SPO Framework

Output vs. Outcome

Our processes are like little engines that produces stuff. Sometime they do this more or less reliably… but still we go through some actions and have something to show for it. If we only focus on this very direct output of a process, then we can easily miss the connection with everything else downstream from that process — the rest of the system. Israel Gat has created a model that distinguished the output of a process from the outcomes that result.

Time_to_Market_as_an_Outcome-500x347

The Structure/Process/Outcome [KMP1] framework uses the name “outcome[KMP2] ” for both the immediate and secondary results of a process. From Israel’s and my own experience, I find that distinguishing more clearly between output (first-order) and outcome (second-order or systemic) results provides much more understanding and insight into what is really happening and why. In fact, it helps change people’s perspective.

As an example[KMP3] , consider an Agile team delivering stories at the end of a sprint. If the direct output of “accepted stories” is the only measure paid heed[KMP4]  by the team or management, then they will simply apply pressure to work harder, faster, longer … to get more stories finished. Teams can certainly find ways to deliver what is measured and increase the output of accepted stories. Two common secondary outcomes for this circumstance are: 1) the team works overtime[KMP5]  and ends up creating more bugs; or 2) a more reasonable team only works on new stories and doesn’t spend enough time learning and exploring. This second outcome is more delayed and harder to see than the first, but it still has  a big impact in a competitive and changing landscape.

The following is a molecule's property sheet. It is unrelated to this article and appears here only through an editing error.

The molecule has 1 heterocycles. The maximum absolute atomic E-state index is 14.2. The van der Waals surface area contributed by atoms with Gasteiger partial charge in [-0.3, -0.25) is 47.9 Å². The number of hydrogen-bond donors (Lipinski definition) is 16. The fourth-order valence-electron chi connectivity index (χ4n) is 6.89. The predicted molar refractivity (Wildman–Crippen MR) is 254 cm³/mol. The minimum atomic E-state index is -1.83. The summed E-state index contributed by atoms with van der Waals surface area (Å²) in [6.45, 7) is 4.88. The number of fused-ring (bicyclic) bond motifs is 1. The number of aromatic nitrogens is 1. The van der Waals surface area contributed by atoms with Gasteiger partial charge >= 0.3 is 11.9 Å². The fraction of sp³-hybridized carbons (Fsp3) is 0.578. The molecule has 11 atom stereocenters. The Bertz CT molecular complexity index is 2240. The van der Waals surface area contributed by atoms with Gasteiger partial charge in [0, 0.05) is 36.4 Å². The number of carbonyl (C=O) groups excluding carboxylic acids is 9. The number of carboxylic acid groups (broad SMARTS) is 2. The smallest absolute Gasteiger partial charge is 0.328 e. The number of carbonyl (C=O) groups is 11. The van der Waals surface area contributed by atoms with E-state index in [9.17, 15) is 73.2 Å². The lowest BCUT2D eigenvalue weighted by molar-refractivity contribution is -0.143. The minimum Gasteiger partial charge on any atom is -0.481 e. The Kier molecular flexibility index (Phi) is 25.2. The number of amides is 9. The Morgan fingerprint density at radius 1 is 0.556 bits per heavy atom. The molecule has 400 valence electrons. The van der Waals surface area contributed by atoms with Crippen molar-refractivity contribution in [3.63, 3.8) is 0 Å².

These examples highlight two important characteristics that separate outputs from outcomes:

  1. Outcomes don’t happen “right now”
  2. Outcomes don’t happen “right here”